Further understanding of the principles of the present invention may be had by studying the accompanying examples.
Pelleted cells from one ml aliquots of an overnight culture of Listeria innocua in a solvent of 2.5 M guanidinium thiocyanate at pH 7.5, which was 0.040M with respect to Tris-Cl and 0.010M with respect to ethylenediaminetetraacetate was subjeCted to probe immersion sonication, non-invasive sonication, and enzymatic treatment for comparison for determining the amount of hybridizable RNA released by each type of treatment. The hybridization assay employed was based upon measuring the ability of RNAse to degrade a non-hybridized single stranded radiolabeled RNA. The radiolabeled RNA (riboprobe) used in this assay was a 700 base sequence from the 3' end of the E. coli 16s ribosome cloned into an SP6 pGEM vector. SP6 RNA polymerase was used with 32 P labeled GTP to make RNA transcripts, i.e., riboprobe. Each sample was incubated with 1 ng of riboprobe for 15 minutes at 37° C. in 2.5M guanidinium thiocyanate at pH 7.5, which was 0.040M with respect to Tris-Cl and 0.010 M with respect to ethylenediaminetetraacetate. Each sample was diluted 20 fold into a 0.01 M Tris-Cl solution at pH 7.5 containing 0.2 mg/ml of ribonuclease and incubated at 45° C. for 15 minutes. Quantitation of hybridizable nucleic acid released was determined via precipitation of the surviving hybrids with trichloroacetic acid and scintillation counting.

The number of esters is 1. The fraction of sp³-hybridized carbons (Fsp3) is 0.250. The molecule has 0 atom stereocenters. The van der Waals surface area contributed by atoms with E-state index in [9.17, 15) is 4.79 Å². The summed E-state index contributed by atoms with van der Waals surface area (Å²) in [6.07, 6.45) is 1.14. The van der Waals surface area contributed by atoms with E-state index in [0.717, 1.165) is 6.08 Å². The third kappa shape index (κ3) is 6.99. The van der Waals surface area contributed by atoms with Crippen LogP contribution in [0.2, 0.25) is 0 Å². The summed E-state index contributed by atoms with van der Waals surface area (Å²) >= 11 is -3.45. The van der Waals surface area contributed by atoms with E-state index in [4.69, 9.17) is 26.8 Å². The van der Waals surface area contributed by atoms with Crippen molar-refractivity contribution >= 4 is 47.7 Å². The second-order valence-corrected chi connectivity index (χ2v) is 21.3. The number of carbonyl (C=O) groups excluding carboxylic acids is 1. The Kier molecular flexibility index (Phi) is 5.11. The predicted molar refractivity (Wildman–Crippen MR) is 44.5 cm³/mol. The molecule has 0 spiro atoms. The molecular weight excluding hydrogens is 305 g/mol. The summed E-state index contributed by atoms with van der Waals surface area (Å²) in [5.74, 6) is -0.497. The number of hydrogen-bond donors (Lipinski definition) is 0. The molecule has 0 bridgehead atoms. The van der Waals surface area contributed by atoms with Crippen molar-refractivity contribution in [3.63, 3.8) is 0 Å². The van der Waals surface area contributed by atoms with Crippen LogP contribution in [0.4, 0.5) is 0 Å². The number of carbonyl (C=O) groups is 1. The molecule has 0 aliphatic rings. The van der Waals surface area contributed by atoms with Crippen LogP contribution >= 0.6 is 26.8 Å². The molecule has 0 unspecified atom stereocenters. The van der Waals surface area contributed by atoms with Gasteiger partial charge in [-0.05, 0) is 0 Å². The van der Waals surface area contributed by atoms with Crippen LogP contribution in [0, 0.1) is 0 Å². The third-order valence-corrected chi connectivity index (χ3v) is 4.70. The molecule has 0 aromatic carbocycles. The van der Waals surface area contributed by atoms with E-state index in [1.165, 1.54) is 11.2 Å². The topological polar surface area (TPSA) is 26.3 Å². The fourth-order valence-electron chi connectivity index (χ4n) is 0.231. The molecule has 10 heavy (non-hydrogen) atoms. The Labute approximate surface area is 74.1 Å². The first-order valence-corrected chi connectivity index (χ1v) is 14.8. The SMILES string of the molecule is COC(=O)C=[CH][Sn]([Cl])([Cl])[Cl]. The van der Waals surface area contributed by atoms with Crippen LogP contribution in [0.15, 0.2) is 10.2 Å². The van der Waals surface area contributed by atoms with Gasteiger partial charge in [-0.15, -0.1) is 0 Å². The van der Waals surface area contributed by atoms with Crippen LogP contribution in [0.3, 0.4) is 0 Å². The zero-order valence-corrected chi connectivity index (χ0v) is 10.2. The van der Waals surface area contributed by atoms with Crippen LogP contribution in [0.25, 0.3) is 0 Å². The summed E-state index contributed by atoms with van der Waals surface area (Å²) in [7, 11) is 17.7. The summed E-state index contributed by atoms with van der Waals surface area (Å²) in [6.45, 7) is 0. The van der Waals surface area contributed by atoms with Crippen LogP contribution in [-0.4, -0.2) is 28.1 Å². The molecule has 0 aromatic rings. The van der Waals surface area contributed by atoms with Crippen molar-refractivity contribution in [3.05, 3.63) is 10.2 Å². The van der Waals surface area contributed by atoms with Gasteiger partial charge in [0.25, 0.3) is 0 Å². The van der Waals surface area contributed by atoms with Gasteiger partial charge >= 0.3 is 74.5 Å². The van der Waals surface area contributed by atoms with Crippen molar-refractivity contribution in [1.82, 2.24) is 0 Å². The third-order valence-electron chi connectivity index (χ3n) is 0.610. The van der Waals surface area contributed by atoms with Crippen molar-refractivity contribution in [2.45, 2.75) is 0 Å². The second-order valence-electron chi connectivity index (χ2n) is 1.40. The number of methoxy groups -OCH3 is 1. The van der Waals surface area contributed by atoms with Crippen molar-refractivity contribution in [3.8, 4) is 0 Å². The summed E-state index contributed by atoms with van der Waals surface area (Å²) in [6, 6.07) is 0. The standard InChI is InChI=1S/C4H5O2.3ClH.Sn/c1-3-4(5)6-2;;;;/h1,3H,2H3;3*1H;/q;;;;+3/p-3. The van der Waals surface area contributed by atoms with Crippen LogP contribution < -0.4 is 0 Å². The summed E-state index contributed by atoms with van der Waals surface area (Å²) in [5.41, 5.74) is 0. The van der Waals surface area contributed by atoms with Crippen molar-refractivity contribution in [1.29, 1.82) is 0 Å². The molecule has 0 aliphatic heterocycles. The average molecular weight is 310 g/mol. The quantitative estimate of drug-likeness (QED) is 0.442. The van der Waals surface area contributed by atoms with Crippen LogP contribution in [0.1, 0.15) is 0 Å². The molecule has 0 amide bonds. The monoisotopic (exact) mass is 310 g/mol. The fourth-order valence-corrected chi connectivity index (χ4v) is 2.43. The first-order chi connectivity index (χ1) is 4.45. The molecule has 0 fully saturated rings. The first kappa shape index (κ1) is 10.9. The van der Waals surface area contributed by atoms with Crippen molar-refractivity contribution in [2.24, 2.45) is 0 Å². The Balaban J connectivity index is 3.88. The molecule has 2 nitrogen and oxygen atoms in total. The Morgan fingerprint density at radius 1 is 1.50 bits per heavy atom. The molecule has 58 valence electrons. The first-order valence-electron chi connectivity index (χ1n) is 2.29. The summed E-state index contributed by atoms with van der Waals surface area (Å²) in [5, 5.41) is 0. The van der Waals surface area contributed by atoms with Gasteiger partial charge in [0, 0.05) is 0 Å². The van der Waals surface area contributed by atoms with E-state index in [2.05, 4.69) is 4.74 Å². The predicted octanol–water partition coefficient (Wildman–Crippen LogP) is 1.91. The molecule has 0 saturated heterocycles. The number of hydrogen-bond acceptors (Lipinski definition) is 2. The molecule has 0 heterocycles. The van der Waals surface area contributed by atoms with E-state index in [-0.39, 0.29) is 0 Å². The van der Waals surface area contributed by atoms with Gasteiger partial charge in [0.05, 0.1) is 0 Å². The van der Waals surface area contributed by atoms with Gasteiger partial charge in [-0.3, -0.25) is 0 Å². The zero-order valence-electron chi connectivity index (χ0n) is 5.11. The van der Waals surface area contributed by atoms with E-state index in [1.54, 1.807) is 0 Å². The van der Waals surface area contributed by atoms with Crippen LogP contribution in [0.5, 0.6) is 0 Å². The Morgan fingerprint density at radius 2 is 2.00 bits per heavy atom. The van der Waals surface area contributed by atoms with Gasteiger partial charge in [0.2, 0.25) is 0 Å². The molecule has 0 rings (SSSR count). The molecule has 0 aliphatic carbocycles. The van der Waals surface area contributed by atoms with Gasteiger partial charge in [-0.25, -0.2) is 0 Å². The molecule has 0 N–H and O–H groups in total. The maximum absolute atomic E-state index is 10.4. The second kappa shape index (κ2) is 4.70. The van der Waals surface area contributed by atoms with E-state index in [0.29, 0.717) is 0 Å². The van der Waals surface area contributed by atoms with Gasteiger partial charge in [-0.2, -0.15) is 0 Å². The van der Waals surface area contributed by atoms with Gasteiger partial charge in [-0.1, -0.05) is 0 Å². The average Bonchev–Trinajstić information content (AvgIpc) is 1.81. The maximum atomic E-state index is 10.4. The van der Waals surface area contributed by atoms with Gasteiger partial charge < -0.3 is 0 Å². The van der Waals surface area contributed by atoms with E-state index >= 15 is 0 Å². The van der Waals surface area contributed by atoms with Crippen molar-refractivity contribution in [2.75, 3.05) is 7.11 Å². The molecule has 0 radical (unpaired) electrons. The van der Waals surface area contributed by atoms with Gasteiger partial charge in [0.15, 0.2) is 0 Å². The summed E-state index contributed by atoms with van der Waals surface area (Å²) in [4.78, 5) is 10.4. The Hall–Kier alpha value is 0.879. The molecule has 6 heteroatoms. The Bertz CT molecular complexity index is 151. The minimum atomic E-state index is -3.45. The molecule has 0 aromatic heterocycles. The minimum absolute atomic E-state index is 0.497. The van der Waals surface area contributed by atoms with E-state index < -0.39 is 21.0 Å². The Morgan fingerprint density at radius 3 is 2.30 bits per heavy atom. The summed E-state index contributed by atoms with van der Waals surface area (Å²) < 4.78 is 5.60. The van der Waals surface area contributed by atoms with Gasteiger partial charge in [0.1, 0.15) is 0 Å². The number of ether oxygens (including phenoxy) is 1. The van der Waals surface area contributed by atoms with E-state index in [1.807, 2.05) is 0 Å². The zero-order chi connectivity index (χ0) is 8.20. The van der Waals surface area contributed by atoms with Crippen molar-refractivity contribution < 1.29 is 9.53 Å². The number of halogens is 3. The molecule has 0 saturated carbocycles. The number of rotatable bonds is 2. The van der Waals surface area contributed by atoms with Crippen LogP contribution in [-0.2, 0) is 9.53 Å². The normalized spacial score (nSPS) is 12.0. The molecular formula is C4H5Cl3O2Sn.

Equal amounts of the overnight culture of Listeria innocua were subjected to (i) probe immersion sonication using a Heat Systems Ultrasonics' Model H-225, and (ii) a biochemical treatment comprising contact with an enzyme solution containing 5 units/μl amounts of mutanolysin and 10 mg/ml amounts of lysozyme. The ability of the probe immersion sohication and of the biochemical treatment for the release of hybridizable nucleic acid from Listeria innocua was compared to the non-invasive sonication employing the preferred sonicator depicted in the Figure. All other parameters of experimental protocol were identical. The Heat Systems Ultrasonics' W-225 was run at power level 5 with the microtip horn for four minutes at a duty cycle of 50%. The non-invasive sonicator was run at a duty cycle of 33% for six minutes. Non-invasive sonication proved to be as effective in releasing hybridizable targets as probe immersion sonication as depicted in the following table.